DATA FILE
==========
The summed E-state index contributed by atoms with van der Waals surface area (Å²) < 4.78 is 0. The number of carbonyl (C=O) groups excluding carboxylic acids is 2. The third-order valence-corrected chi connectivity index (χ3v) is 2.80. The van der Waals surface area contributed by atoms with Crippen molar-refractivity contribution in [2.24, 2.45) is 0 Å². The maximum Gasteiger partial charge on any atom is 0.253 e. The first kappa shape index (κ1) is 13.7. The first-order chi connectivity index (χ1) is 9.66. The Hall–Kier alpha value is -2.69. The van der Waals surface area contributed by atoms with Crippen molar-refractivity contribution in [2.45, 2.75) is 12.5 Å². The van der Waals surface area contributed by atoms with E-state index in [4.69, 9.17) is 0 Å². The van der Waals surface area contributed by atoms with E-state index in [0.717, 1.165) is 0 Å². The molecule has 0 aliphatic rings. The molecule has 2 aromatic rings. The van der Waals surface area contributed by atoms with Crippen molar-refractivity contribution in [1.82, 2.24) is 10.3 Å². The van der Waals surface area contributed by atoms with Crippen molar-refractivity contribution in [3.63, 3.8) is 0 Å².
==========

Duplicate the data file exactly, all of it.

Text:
The summed E-state index contributed by atoms with van der Waals surface area (Å²) < 4.78 is 0. The number of carbonyl (C=O) groups excluding carboxylic acids is 2. The third-order valence-corrected chi connectivity index (χ3v) is 2.80. The van der Waals surface area contributed by atoms with Crippen molar-refractivity contribution in [2.24, 2.45) is 0 Å². The maximum Gasteiger partial charge on any atom is 0.253 e. The first kappa shape index (κ1) is 13.7. The first-order chi connectivity index (χ1) is 9.66. The Hall–Kier alpha value is -2.69. The van der Waals surface area contributed by atoms with Crippen molar-refractivity contribution in [2.45, 2.75) is 12.5 Å². The van der Waals surface area contributed by atoms with E-state index in [4.69, 9.17) is 0 Å². The van der Waals surface area contributed by atoms with E-state index in [0.717, 1.165) is 0 Å². The molecule has 0 aliphatic rings. The molecule has 2 aromatic rings. The van der Waals surface area contributed by atoms with Crippen molar-refractivity contribution in [1.82, 2.24) is 10.3 Å². The van der Waals surface area contributed by atoms with Crippen molar-refractivity contribution in [3.63, 3.8) is 0 Å².